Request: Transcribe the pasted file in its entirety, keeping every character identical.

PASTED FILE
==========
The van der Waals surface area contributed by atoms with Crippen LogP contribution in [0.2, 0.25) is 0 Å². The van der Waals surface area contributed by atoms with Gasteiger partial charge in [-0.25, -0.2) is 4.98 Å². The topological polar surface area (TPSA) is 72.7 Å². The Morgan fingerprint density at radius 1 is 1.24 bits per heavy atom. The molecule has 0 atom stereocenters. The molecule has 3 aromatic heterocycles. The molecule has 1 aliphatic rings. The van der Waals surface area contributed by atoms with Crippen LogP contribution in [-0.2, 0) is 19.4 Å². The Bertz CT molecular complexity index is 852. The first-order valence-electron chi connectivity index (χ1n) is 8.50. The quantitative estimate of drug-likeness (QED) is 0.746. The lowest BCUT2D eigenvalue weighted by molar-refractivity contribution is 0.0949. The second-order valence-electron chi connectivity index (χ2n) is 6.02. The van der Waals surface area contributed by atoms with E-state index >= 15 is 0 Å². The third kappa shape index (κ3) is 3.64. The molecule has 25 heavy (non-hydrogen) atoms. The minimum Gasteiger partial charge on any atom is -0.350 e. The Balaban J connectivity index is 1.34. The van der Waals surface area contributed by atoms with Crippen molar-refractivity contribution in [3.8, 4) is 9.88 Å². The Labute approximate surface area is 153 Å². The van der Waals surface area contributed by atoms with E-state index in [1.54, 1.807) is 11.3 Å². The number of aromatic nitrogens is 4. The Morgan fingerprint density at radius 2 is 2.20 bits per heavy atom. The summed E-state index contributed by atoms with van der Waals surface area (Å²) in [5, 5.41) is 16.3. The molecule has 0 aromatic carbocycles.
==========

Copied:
The van der Waals surface area contributed by atoms with Crippen LogP contribution in [0.2, 0.25) is 0 Å². The van der Waals surface area contributed by atoms with Gasteiger partial charge in [-0.25, -0.2) is 4.98 Å². The topological polar surface area (TPSA) is 72.7 Å². The Morgan fingerprint density at radius 1 is 1.24 bits per heavy atom. The molecule has 0 atom stereocenters. The molecule has 3 aromatic heterocycles. The molecule has 1 aliphatic rings. The van der Waals surface area contributed by atoms with Crippen LogP contribution in [-0.2, 0) is 19.4 Å². The Bertz CT molecular complexity index is 852. The first-order valence-electron chi connectivity index (χ1n) is 8.50. The quantitative estimate of drug-likeness (QED) is 0.746. The lowest BCUT2D eigenvalue weighted by molar-refractivity contribution is 0.0949. The second-order valence-electron chi connectivity index (χ2n) is 6.02. The van der Waals surface area contributed by atoms with E-state index >= 15 is 0 Å². The third kappa shape index (κ3) is 3.64. The molecule has 25 heavy (non-hydrogen) atoms. The minimum Gasteiger partial charge on any atom is -0.350 e. The Balaban J connectivity index is 1.34. The van der Waals surface area contributed by atoms with Crippen molar-refractivity contribution in [3.8, 4) is 9.88 Å². The Labute approximate surface area is 153 Å². The van der Waals surface area contributed by atoms with E-state index in [1.54, 1.807) is 11.3 Å². The number of aromatic nitrogens is 4. The Morgan fingerprint density at radius 2 is 2.20 bits per heavy atom. The summed E-state index contributed by atoms with van der Waals surface area (Å²) in [5, 5.41) is 16.3. The molecule has 0 aromatic carbocycles.